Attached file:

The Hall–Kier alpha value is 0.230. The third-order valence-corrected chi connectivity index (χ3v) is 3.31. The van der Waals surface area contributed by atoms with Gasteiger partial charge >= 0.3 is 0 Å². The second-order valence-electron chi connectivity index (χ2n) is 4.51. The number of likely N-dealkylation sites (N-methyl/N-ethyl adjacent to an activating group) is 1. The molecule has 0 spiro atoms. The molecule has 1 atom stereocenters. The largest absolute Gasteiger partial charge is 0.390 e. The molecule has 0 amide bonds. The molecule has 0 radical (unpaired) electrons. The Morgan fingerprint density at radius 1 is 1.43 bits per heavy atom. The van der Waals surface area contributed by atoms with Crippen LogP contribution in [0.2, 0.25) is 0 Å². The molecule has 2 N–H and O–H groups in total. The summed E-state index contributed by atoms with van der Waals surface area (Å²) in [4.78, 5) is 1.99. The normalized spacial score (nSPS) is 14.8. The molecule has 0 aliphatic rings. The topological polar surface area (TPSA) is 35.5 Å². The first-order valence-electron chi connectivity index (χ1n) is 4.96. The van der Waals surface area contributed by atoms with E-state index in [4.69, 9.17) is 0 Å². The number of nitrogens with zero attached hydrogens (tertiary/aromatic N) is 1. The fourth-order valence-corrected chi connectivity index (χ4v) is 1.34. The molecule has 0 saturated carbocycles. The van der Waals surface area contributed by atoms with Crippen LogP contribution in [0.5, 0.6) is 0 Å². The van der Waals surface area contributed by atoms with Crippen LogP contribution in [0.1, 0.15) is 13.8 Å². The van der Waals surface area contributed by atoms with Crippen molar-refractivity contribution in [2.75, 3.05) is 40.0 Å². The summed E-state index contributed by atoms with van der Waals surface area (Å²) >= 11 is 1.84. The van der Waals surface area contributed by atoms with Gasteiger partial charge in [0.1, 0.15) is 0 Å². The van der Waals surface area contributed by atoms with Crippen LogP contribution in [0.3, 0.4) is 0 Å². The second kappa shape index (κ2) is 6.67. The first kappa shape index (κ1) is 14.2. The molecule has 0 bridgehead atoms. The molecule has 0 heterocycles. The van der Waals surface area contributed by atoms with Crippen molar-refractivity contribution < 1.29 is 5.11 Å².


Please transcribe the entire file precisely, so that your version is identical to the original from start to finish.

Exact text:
The Hall–Kier alpha value is 0.230. The third-order valence-corrected chi connectivity index (χ3v) is 3.31. The van der Waals surface area contributed by atoms with Gasteiger partial charge >= 0.3 is 0 Å². The second-order valence-electron chi connectivity index (χ2n) is 4.51. The number of likely N-dealkylation sites (N-methyl/N-ethyl adjacent to an activating group) is 1. The molecule has 0 spiro atoms. The molecule has 1 atom stereocenters. The largest absolute Gasteiger partial charge is 0.390 e. The molecule has 0 amide bonds. The molecule has 0 radical (unpaired) electrons. The Morgan fingerprint density at radius 1 is 1.43 bits per heavy atom. The van der Waals surface area contributed by atoms with Crippen LogP contribution in [0.2, 0.25) is 0 Å². The molecule has 2 N–H and O–H groups in total. The summed E-state index contributed by atoms with van der Waals surface area (Å²) in [4.78, 5) is 1.99. The normalized spacial score (nSPS) is 14.8. The molecule has 0 aliphatic rings. The topological polar surface area (TPSA) is 35.5 Å². The first-order valence-electron chi connectivity index (χ1n) is 4.96. The van der Waals surface area contributed by atoms with E-state index in [4.69, 9.17) is 0 Å². The number of nitrogens with zero attached hydrogens (tertiary/aromatic N) is 1. The fourth-order valence-corrected chi connectivity index (χ4v) is 1.34. The molecule has 0 saturated carbocycles. The van der Waals surface area contributed by atoms with Crippen LogP contribution in [0.5, 0.6) is 0 Å². The van der Waals surface area contributed by atoms with Crippen LogP contribution in [0.1, 0.15) is 13.8 Å². The van der Waals surface area contributed by atoms with Crippen molar-refractivity contribution in [2.75, 3.05) is 40.0 Å². The summed E-state index contributed by atoms with van der Waals surface area (Å²) >= 11 is 1.84. The van der Waals surface area contributed by atoms with Gasteiger partial charge in [0.1, 0.15) is 0 Å². The van der Waals surface area contributed by atoms with Crippen LogP contribution in [0.3, 0.4) is 0 Å². The second kappa shape index (κ2) is 6.67. The first kappa shape index (κ1) is 14.2. The molecule has 0 bridgehead atoms. The molecule has 0 heterocycles. The van der Waals surface area contributed by atoms with Crippen molar-refractivity contribution < 1.29 is 5.11 Å².